In essence, Lynch alleged that the city had illegally approved zoning and land-use variances and improperly awarded Paulus $1.3 million in sales-tax incentives as a "public subsidy" for the new dealership, The Ford Store Morgan Hill. He contended that those actions gave Paulus an unfair competitive edge.
Lynch couldn't protest to the California New Motor Vehicle Board because his store and the Morgan Hill site are more than 10 miles apart, said Paulus' lawyer, Sean Absher of San Francisco.
After a Superior Court judge dismissed Lynch's suit without trial, Paulus filed his own suit, accusing Lynch of malicious prosecution. He sought lost profits and other damages.
Absher told Automotive News that Paulus had sued because Lynch's initial suit had delayed the new store. "It took six to eight months to get rid of the lawsuit, Absher said, adding that such delays could "sink" a project. "For six to eight months, you can't get financing, you can't start building," he said.
But a Santa Clara County Superior Court judge dismissed Paulus' suit and ordered him to cover Lynch's defense costs under the state's anti-SLAPP law.
In its decision, the Court of Appeal described SLAPP suits, or strategic lawsuits against public participation, as meritless cases filed primarily to discourage the defendants' exercise of First Amendment rights of petition or free speech. SLAPP suits may be disposed of by a special motion to strike, known as an anti-SLAPP motion, unless the plaintiffs can establish a probability that they will prevail on the merits.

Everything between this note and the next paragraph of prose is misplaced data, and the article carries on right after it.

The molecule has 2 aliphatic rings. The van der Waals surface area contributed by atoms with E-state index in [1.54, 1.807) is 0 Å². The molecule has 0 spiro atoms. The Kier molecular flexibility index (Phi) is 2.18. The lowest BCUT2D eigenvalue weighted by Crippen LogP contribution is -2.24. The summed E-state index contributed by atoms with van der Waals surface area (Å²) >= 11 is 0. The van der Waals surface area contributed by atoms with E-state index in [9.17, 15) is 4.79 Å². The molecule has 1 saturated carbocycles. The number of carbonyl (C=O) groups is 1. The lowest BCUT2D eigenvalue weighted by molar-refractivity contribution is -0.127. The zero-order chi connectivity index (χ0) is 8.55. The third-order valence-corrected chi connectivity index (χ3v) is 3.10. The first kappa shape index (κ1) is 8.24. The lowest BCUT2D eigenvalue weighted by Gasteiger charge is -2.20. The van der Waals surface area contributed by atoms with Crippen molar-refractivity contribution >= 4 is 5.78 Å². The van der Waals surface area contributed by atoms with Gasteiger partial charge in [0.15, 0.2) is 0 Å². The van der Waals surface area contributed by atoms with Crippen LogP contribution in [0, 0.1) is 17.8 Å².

In unanimously upholding the Superior Court's ruling, the appellate court said Paulus failed to demonstrate that he would be likely to win on the merits.
Malicious prosecution claims are "viewed with disfavor due to their potential to exert an undue chilling effect on the ordinary citizen's willingness to report criminal conduct or bring a civil dispute to court," Justice Wendy Duffy wrote for the three-judge appellate panel.
Lynch's lawyer, Damien Lillis, of San Francisco, said, "The courts zealously protect a party's right to file a lawsuit in a good-faith belief something was illegal." Lillis said an award of attorney fees under the anti-SLAPP law is "a disincentive" to filing suits that infringe on First Amendment rights. Lillis said Lynch now will seek "substantial" additional attorney fees for fighting Paulus' appeal.
Absher said Paulus is considering asking for state Supreme Court review.
You may e-mail Eric Freedman at [email protected]